I am happy with last night's results. North Carolina everyone expected, but for Clinton to win 51% - 49%, I think it might be time. She plans to hold out until May 20 - A day that Barack plans to seal the deal - but a win in Kentucky and West Virginia is not going to signal much, unless she gets a complete blowout where everyone from all parties votes for her as if it were a general election. And Kentucky has a closed primary, no dice. I'm sure it will give Clinton a small ray of sunshine to win those two, though.
FROM: David Plouffe, Campaign Manager
RE: An Update on the Race for Delegates
DA: May 7, 2008
There are only six contests remaining in the Democratic primary calendar and only 217 pledged delegates left to be awarded. Only 7 percent of the pledged delegates remain on the table. There are 260 remaining undeclared superdelegates, for a total of 477 delegates left to be awarded.
With North Carolina and Indiana complete, Barack Obama only needs 172 total delegates to capture the Democratic nomination. This is only 36 percent of the total remaining delegates.
Conversely, Senator Clinton needs 326 delegates to reach the Democratic nomination, which represents a startling 68 percent of the remaining delegates.
With the Clinton path to the nomination getting even narrower, we expect new and wildly creative scenarios to emerge in the coming days. While those scenarios may be entertaining, they are not legitimate and will not be considered legitimate by this campaign or its millions of supporters, volunteers, and donors.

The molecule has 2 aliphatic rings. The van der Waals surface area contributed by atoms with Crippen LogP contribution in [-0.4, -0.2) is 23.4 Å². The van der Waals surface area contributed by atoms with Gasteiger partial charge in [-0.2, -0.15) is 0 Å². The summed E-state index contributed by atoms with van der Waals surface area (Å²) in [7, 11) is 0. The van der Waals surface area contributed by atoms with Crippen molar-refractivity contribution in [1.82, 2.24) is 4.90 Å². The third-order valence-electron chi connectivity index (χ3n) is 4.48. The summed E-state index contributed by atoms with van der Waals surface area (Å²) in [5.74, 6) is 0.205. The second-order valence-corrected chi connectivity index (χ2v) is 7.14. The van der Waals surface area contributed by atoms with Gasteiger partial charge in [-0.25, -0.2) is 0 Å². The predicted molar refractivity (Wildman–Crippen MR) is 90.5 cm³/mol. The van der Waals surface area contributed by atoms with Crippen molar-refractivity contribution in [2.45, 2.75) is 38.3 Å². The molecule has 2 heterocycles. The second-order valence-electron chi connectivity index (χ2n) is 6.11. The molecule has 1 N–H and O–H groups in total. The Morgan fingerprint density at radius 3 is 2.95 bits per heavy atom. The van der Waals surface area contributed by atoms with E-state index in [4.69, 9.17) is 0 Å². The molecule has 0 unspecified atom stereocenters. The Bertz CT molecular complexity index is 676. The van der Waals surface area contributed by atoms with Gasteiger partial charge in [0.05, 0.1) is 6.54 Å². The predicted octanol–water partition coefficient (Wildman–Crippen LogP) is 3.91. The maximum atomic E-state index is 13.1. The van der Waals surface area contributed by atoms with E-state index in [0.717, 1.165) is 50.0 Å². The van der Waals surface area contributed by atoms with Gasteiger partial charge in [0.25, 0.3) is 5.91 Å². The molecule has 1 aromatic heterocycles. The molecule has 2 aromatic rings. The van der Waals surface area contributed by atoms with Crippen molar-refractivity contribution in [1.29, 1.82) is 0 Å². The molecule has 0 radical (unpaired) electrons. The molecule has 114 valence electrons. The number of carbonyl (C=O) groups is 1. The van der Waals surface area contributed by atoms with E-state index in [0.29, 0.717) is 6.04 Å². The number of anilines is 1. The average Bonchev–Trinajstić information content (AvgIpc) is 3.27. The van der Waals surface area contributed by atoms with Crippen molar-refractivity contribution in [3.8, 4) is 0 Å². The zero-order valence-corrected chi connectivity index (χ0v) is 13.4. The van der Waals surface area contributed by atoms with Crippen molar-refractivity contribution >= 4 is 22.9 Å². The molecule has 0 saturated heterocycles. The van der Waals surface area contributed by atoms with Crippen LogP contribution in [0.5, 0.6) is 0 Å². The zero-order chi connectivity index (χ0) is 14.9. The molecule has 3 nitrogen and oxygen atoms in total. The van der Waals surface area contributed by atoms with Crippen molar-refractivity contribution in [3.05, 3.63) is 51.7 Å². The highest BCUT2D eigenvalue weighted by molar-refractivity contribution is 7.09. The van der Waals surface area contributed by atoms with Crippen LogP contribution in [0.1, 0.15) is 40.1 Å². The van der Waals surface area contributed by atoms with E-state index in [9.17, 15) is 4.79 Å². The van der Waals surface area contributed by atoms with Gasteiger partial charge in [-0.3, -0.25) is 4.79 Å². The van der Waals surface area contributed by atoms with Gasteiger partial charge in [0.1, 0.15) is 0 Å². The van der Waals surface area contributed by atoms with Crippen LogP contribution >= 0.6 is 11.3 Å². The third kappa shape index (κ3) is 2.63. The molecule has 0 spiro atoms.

We believe it is exceedingly unlikely Senator Clinton will overtake our lead in the popular vote and in fact lost ground on that measure last night. However, the popular vote is a deeply flawed and illegitimate metric for deciding the nominee – since each campaign based their strategy on the acquisition of delegates. More importantly, the rules of the nomination are predicated on delegates, not popular vote.
Just as the Presidential election in November will be decided by the electoral college, not popular vote, the Democratic nomination is decided by delegates.
If we believed the popular vote was somehow the key measurement, we would have campaigned much more intensively in our home state of Illinois and in all the other populous states, in the pursuit of larger raw vote totals. But it is not the key measurement.
We played by the rules, set by you, the D.N.C. members, and campaigned as hard as we could, in as many places as we could, to acquire delegates. Essentially, the popular vote is not much better as a metric than basing the nominee on which candidate raised more money, has more volunteers, contacted more voters, or is taller.
The Clinton campaign was very clear about their own strategy until the numbers become too ominous for them. They were like a broken record , repeating ad nauseum that this nomination race is about delegates. Now, the word delegate has disappeared from their vocabulary, in an attempt to change the rules and create an alternative reality.
We want to be clear – we believe that the winner of a majority of pledged delegates will and should be the nominee of our party. And we estimate that after the Oregon and Kentucky primaries on May 20, we will have won a majority of the overall pledged delegates According to a recent news report, by even their most optimistic estimates the Clinton Campaign expects to trail by more than 100 pledged delegates and will then ask the superdelegates to overturn the will of the voters.